Too little, too late? Sexual Health Education for Youth

Youth sexual health education is an important topic requiring both effective timing and comprehension. According to the Centers for Disease Control and Prevention’s Division of Adolescent and School Health (DASH), sexual health education programs are more likely to delay initiation of sexual intercourse, decrease the number of sex partners, lower rates of unprotected sex, increase use of protection (specifically condoms), and improve academic programs1. However, controversies can arise between parents and faculty over curriculum content. Typical content can range from abstinence only, to promoting positive sexuality and acknowledging youth as sexual beings2. In 2018, the United Nations Educational, Scientific and Cultural Organization (UNESCO) released the latest international guidelines on sexual health education. Although the guidelines are a good step in the right direction, comprehensive and consistent sexual health education are still not reaching Canadian youth. Curriculum is dictated at a provincial level3, creating a divide in sexual health education across the country. Inconsistent sexual health education, lacking both comprehension and timing, may be putting youth more at risk. While one third of Canadian youth have had sexual intercourse before the age of 174, there is still a significant gap in youth’s knowledge of sexual health, including misconceptions surrounding STI’s and birth control use. Younger age groups also have an increasing prevalence of STI’s, especially between the ages of 15-292. In order to help decrease risky behaviour and improve overall health and well-being in youth, certain factors contributing to sexual health education need to be addressed. 

Comprehensive Content

Sexual health education often focuses solely on the biological aspects of sex, HIV, STI’s, and pregnancy. Nevertheless, studies have shown that many youth are dissatisfied with their sexual health education4. Their interests expand beyond biological aspects of sexual health like puberty, pregnancy, birth controls and STI’s, to topics like healthy relationships, sexual pleasure and communication strategies with partners4. But why is solely focusing on biological aspects of sexual health a problem? While such topics are important, the World Health Organization (WHO) emphasizes that sexual health extends beyond physical well-being and the absence of disease; it requires positive emotional, mental and social relations with sexuality and sexual relationships, and safe and pleasurable sexual experiences without coercion, discrimination and violence5. Comprehensive sexual health education decreases risky behaviour, increases knowledge of rights within sexual relationships, increases communication with parents, and gives greater self-efficacy to youth in risky situations6. Greater health and well-being has been linked to sexual satisfaction in partnerships, positive gender orientation or gender identity, improved communication skills and ability to access sexual health resources5.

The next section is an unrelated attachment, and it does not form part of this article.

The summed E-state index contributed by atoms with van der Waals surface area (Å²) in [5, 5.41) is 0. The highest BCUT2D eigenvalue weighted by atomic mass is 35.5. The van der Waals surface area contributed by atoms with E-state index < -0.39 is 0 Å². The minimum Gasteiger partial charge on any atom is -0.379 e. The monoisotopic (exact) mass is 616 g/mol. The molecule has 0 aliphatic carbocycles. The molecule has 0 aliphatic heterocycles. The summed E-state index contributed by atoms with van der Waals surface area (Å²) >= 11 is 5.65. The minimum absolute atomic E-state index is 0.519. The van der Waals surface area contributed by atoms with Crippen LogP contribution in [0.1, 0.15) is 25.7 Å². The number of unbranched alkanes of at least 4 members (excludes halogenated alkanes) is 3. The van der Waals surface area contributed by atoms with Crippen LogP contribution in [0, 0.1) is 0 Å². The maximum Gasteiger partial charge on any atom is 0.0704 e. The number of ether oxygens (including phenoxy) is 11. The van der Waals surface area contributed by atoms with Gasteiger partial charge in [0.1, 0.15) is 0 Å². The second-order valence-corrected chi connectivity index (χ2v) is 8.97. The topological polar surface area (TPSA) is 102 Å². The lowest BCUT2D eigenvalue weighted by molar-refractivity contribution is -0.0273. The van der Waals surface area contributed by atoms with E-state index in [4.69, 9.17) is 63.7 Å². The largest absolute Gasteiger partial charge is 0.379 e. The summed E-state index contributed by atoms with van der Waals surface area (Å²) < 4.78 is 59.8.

Effective Timing